Tuesdays with Morrie
Knopf Publishing Group; December 2005
Most of us, at some point in our schooling, have had a teacher who had a major impact on our thinking and the way we've lived our lives. What a treat would it be now, all these years later, to reacquaint ourselves with that treasure advisor, to learn again those lessons he or she shared when we were young. Mitch Albom was given that opportunity. He spent several months regularly visiting his college professor, Morrie Schwartz, during the elder man's final year of life. Tuesdays with Morrie is Albom's best-selling tribute to the man who gave him so much. A must read.
Flags of Our Fathers
Bantam Books; August 2006
James Bradley's classic work of American military history fully captures the story behind the most famous photograph taken during World War II: the raising of the flag at Iwo Jima. Bradley, the son of one of the flag raisers, exhaustively researched the lives of the six Easy Company soldiers who participated in the event and discovered that the adulation the heroes received on their return home was not always welcome.
The Life and Times of Thunderbolt Kid: A Memoir
Broadway Books; October 2006
From one of the most beloved and bestselling authors in the English language, a vivid, nostalgic and utterly hilarious memoir of growing up in the middle of the United States in the middle of the last century. A book that delivers on the promise that it is "laugh-out-loud funny." Some say that the first hints that Bill Bryson was not of Planet Earth came from his discovery, at the age of six, of a woolen jersey of rare fineness. Across the moth-holed chest was a golden thunderbolt. It may have looked like an old college football sweater, but young Bryson knew better. It was obviously the Sacred Jersey of Zap, and proved that he had been placed with this innocuous family in the middle of America to fly, become invisible, shoot guns out of people's hands from a distance, and wear his underpants over his jeans in the manner of Superman. Bill Bryson's first travel book opened with the immortal line, "I come from Des Moines. Somebody had to." In this hilarious new memoir, he travels back to explore the kid he once was and the weird and wonderful world of 1950s America. He modestly claims that this is a book about not very much: about being small and getting much larger slowly. But for the rest of us, it is a laugh-out-loud book that will speak volumes, especially to anyone who has ever been young.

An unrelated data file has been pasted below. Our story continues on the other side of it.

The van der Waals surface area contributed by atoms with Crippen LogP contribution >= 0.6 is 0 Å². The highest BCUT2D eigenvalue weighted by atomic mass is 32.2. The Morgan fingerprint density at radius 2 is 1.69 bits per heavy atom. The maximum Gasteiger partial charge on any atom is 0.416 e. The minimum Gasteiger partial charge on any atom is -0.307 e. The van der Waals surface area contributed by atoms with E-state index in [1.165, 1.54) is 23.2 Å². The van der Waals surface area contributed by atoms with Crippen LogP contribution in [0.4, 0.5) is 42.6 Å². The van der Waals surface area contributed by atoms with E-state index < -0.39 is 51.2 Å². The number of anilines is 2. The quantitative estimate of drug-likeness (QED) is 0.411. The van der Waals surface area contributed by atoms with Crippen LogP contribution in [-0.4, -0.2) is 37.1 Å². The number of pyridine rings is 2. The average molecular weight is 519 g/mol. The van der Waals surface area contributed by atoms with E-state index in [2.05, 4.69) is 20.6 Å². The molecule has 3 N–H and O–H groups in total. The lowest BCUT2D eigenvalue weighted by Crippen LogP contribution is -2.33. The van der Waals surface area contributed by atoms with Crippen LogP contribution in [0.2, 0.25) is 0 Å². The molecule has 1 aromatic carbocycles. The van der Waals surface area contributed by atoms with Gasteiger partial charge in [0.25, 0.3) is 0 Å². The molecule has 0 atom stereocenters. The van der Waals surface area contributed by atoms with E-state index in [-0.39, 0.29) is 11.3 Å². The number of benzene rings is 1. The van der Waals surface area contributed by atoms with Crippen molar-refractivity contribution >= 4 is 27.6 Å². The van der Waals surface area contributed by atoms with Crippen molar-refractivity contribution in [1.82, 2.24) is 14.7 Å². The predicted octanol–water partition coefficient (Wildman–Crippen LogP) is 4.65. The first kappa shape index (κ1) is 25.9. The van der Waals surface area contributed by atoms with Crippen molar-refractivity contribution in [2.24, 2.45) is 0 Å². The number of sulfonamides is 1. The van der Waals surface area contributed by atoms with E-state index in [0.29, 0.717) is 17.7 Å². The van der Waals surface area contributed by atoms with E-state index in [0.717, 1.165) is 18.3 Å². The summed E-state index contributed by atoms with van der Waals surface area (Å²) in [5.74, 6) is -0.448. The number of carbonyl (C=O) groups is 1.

A Reference Book of English Grammar
Edited by Muhammad Mahbubul Huq
Nabajuga Prokashani; pp 240; Tk 100
The good thing about Barin Bhowmik's book is that some of it is written in Bangla, making it easier for common people to understand and hone their English skills. After the demise of Ershadul Bari, the country's English-language learners have felt the need for a good grammar book, and A Reference Book of English Grammar will surely quench that thirst. The writer in fact, has used the Bangla for parts of speech like Shorbonam and Karok, so that his readers grasp their English equivalent quick. What deserves a special mention is the way the writer has actually written all the titbits of English, making it more interesting for the readers. This book will surely come handy for those who want to improve their English but find it difficult to manage the time. A must-buy for any would-be adult learner of English.
Copyright (R) thedailystar.net 2006